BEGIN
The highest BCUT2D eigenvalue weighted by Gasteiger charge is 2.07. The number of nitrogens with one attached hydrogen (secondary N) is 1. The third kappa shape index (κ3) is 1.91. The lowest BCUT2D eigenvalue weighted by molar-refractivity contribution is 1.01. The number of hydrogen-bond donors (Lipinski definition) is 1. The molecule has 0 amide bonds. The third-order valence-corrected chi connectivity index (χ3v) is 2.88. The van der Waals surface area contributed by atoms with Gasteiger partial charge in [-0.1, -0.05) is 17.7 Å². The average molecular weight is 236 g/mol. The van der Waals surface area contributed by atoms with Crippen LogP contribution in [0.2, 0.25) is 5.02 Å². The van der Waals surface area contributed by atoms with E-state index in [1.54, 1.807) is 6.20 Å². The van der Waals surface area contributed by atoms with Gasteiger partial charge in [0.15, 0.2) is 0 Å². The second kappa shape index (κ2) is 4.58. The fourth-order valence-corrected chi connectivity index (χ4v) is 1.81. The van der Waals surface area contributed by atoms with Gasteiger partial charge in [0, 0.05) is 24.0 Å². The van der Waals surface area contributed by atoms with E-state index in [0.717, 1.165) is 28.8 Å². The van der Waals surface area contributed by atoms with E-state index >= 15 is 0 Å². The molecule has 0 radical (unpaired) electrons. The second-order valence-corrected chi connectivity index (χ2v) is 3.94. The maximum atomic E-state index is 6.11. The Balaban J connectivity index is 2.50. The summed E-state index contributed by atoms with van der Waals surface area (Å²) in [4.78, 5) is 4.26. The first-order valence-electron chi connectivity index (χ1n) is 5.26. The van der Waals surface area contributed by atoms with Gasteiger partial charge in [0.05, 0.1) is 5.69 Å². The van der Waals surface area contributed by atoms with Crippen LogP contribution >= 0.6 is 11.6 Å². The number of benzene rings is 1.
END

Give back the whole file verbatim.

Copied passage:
The highest BCUT2D eigenvalue weighted by Gasteiger charge is 2.07. The number of nitrogens with one attached hydrogen (secondary N) is 1. The third kappa shape index (κ3) is 1.91. The lowest BCUT2D eigenvalue weighted by molar-refractivity contribution is 1.01. The number of hydrogen-bond donors (Lipinski definition) is 1. The molecule has 0 amide bonds. The third-order valence-corrected chi connectivity index (χ3v) is 2.88. The van der Waals surface area contributed by atoms with Gasteiger partial charge in [-0.1, -0.05) is 17.7 Å². The average molecular weight is 236 g/mol. The van der Waals surface area contributed by atoms with Crippen LogP contribution in [0.2, 0.25) is 5.02 Å². The van der Waals surface area contributed by atoms with E-state index in [1.54, 1.807) is 6.20 Å². The van der Waals surface area contributed by atoms with Gasteiger partial charge in [0.15, 0.2) is 0 Å². The second kappa shape index (κ2) is 4.58. The fourth-order valence-corrected chi connectivity index (χ4v) is 1.81. The van der Waals surface area contributed by atoms with Gasteiger partial charge in [0, 0.05) is 24.0 Å². The van der Waals surface area contributed by atoms with E-state index in [0.717, 1.165) is 28.8 Å². The van der Waals surface area contributed by atoms with E-state index >= 15 is 0 Å². The molecule has 0 radical (unpaired) electrons. The second-order valence-corrected chi connectivity index (χ2v) is 3.94. The maximum atomic E-state index is 6.11. The Balaban J connectivity index is 2.50. The summed E-state index contributed by atoms with van der Waals surface area (Å²) in [4.78, 5) is 4.26. The first-order valence-electron chi connectivity index (χ1n) is 5.26. The van der Waals surface area contributed by atoms with Gasteiger partial charge in [0.05, 0.1) is 5.69 Å². The van der Waals surface area contributed by atoms with Crippen LogP contribution >= 0.6 is 11.6 Å². The number of benzene rings is 1.